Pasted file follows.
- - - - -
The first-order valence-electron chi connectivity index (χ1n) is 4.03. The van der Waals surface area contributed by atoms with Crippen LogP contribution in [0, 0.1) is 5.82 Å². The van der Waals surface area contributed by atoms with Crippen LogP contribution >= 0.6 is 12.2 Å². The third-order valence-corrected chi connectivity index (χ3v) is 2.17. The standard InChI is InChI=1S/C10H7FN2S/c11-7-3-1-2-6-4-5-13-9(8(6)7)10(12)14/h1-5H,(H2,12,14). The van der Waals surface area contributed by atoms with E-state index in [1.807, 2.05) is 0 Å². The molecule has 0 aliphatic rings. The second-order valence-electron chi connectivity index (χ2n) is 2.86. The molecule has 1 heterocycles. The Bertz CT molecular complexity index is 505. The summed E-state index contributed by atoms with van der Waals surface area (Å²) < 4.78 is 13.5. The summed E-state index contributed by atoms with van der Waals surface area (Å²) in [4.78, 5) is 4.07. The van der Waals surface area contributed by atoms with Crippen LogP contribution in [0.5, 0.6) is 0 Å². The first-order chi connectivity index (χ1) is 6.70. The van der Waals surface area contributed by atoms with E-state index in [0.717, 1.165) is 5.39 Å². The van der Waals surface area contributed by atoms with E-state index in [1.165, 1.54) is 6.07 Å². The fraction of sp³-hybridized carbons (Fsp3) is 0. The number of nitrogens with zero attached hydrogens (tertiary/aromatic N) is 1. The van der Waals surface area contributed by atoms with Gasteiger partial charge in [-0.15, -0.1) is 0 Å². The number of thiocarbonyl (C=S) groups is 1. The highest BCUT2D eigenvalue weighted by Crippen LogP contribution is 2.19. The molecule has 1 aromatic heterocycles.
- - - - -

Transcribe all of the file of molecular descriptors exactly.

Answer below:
The first-order valence-electron chi connectivity index (χ1n) is 4.03. The van der Waals surface area contributed by atoms with Crippen LogP contribution in [0, 0.1) is 5.82 Å². The van der Waals surface area contributed by atoms with Crippen LogP contribution >= 0.6 is 12.2 Å². The third-order valence-corrected chi connectivity index (χ3v) is 2.17. The standard InChI is InChI=1S/C10H7FN2S/c11-7-3-1-2-6-4-5-13-9(8(6)7)10(12)14/h1-5H,(H2,12,14). The van der Waals surface area contributed by atoms with E-state index in [1.807, 2.05) is 0 Å². The molecule has 0 aliphatic rings. The second-order valence-electron chi connectivity index (χ2n) is 2.86. The molecule has 1 heterocycles. The Bertz CT molecular complexity index is 505. The summed E-state index contributed by atoms with van der Waals surface area (Å²) < 4.78 is 13.5. The summed E-state index contributed by atoms with van der Waals surface area (Å²) in [4.78, 5) is 4.07. The van der Waals surface area contributed by atoms with Crippen LogP contribution in [0.5, 0.6) is 0 Å². The first-order chi connectivity index (χ1) is 6.70. The van der Waals surface area contributed by atoms with E-state index in [0.717, 1.165) is 5.39 Å². The van der Waals surface area contributed by atoms with E-state index in [1.165, 1.54) is 6.07 Å². The fraction of sp³-hybridized carbons (Fsp3) is 0. The number of nitrogens with zero attached hydrogens (tertiary/aromatic N) is 1. The van der Waals surface area contributed by atoms with Gasteiger partial charge in [-0.15, -0.1) is 0 Å². The number of thiocarbonyl (C=S) groups is 1. The highest BCUT2D eigenvalue weighted by Crippen LogP contribution is 2.19. The molecule has 1 aromatic heterocycles.